Habitat for Humanity Welcomes All People To Build With Us In Partnership
Habitat for Humanity has an open-door policy: All who believe that everyone needs a decent, affordable place to live are welcome to help with the work, regardless of race, religion, age, gender, political views or any of the other distinctions that too often divide people.
“God’s love leaves nobody out, and my love should not either. This understanding drives ‘the theology of the hammer’ around the world, steadily building more and more houses in more and more countries.” – Fuller
We are driven by the desire to give tangible expression to the love of God through the work of eliminating poverty housing.
Our mission and methods are predominantly derived from a few key theological concepts:
Putting faith into action
Habitat provides an opportunity for people to put their faith and love into action.
The economics of Jesus
Together, the donated labor of construction volunteers, the support of partner organizations and the homeowners’ “sweat equity” make Habitat’s house building possible.
The theology of the hammer
Everyone can use the hammer as an instrument to manifest God’s love.
A world where everyone has a decent place to live.
Seeking to put God’s love into action, Habitat for Humanity brings people together to build homes, communities and hope.
About Habitat for Humanity of Randolph County
Habitat for Humanity of Randolph County is part of a global, nonprofit housing organization operated on Christian principles thatseeks to put God’s love into action by building homes, communities and hope.
Habitat for Humanity of Randolph County is dedicated to eliminating substandard housing locally and worldwide through constructing, rehabilitating and preserving homes; by advocating for fair and just housing policies; and by providing training and access to resources to help families improve their shelter conditions.
Habitat for Humanity was founded on the conviction that every man, woman and child should have a simple, durable place to live in dignity and safety, and that decent shelter in decent communities should be a matter of conscience and action for all.
Why Habitat is Needed
The world is experiencing a global housing crisis
In the United States, 48.5 million people are living in poverty
Decent, stable housing provides more than just a roof over someone’s head
The transformational ability of good housing
Housing must become a priority
What We Build
Habitat houses around the world are built according to the same 3 guiding principles:
Habitat houses are modestly-sized. They are large enough for the homeowner family’s needs, but small enough to keep construction and maintenance costs to a minimum.
Habitat for Humanity uses quality, locally-available building materials. Habitat house designs reflect the local climate and culture.
The labor of volunteers and partner families, efficient building methods, modest house sizes and no-profit loans make it affordable for low-income families to purchase Habitat houses.
Our Humble Beginnings
Founded in Americus, Georgia, USA, in 1976, Habitat for Humanity today operates around the globe and has helped build, renovate and repair more than 600,000 decent, affordable houses sheltering more than 3 million people worldwide.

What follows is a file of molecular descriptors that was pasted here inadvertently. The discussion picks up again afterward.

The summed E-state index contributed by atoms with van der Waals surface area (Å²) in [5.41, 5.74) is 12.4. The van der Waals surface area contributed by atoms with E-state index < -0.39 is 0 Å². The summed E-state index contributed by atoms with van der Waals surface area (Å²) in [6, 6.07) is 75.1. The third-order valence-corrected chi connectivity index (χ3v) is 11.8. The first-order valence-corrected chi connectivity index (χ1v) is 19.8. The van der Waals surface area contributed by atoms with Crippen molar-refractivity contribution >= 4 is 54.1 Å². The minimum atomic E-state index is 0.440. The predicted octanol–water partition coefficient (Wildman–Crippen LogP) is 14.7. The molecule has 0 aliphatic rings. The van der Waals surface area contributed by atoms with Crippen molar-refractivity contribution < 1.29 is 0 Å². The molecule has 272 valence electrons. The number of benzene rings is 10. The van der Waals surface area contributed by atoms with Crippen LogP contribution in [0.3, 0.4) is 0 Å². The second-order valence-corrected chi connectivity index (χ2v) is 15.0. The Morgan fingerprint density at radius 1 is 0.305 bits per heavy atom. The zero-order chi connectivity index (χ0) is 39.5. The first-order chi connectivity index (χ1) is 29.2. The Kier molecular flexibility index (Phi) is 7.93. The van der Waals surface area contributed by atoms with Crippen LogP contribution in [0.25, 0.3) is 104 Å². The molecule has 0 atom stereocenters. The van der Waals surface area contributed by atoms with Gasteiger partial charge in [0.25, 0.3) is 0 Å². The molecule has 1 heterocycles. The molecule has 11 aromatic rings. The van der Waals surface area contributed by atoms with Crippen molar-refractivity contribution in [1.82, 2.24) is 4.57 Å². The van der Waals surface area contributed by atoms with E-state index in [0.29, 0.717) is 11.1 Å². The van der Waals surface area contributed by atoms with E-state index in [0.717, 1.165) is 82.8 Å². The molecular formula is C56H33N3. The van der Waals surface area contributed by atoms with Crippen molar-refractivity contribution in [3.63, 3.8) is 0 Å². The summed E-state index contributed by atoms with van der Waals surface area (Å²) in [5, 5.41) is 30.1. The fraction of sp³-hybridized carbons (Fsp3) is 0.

1968 - Inception of Habitat for Humanity
In 1968, Koinonia laid out 42 half-acre house sites with four acres reserved as a community park and recreational area. Capital was donated from around the country to start the work. Homes were built and sold to families in need at no profit and no interest. The basic model of Habitat for Humanity was begun.
1973 - Zaire
In 1973, the Fullers decided to apply the Fund for Humanity concept in developing countries. The Fuller family moved to Mbandaka, Zaire (now the Democratic Republic of Congo.) The Fullers’ goal was to offer affordable yet adequate shelter to 2,000 people. After three years of hard work to launch a successful house building program, the Fullers returned to the United States.
1976 - Expansion into Habitat for Humanity International
In September 1976, Millard and Linda called together a group of supporters to discuss the future of their dream. Habitat for Humanity International as an organization was born at this meeting. The eight years that followed, vividly described in Millard Fuller’s book, “Love in the Mortar Joints,” proved that the vision of a housing ministry was workable. Faith, hard work and direction set HFHI on its successful course.
1984 - Phenomenal Growth
In 1984, former U.S. President Jimmy Carter and his wife Rosalynn took their first Habitat work trip, the Jimmy Carter Work Project, to New York City. Their personal involvement in Habitat’s ministry brought the organization national visibility and sparked interest in Habitat’s work across the nation. HFHI experienced a dramatic increase in the number of new affiliates around the country.
1996 - Habitat for Humanity of Randolph County Became an affiliate of Habitat International
2011 - Habitat for Humanity of Randolph County opened the 3060 South Fayetteville Street ReStore
2018 - The 19th annual Golf Tournament
2019 - Habitat for Humanity of Randolph County completed 41 homes and we are working on 42
Wanda L. Pegg
Family Service Coordinator
HFH of Randolph County Office
Monday – Friday: 8:30AM to 5:00PM
Saturday – Sunday: Closed
Monday – Friday: 9AM to 5PM
Saturday: 9AM to 3PM
3060 U.S. 220 Business Asheboro, NC 27205
PO Box 669 Asheboro, NC 27204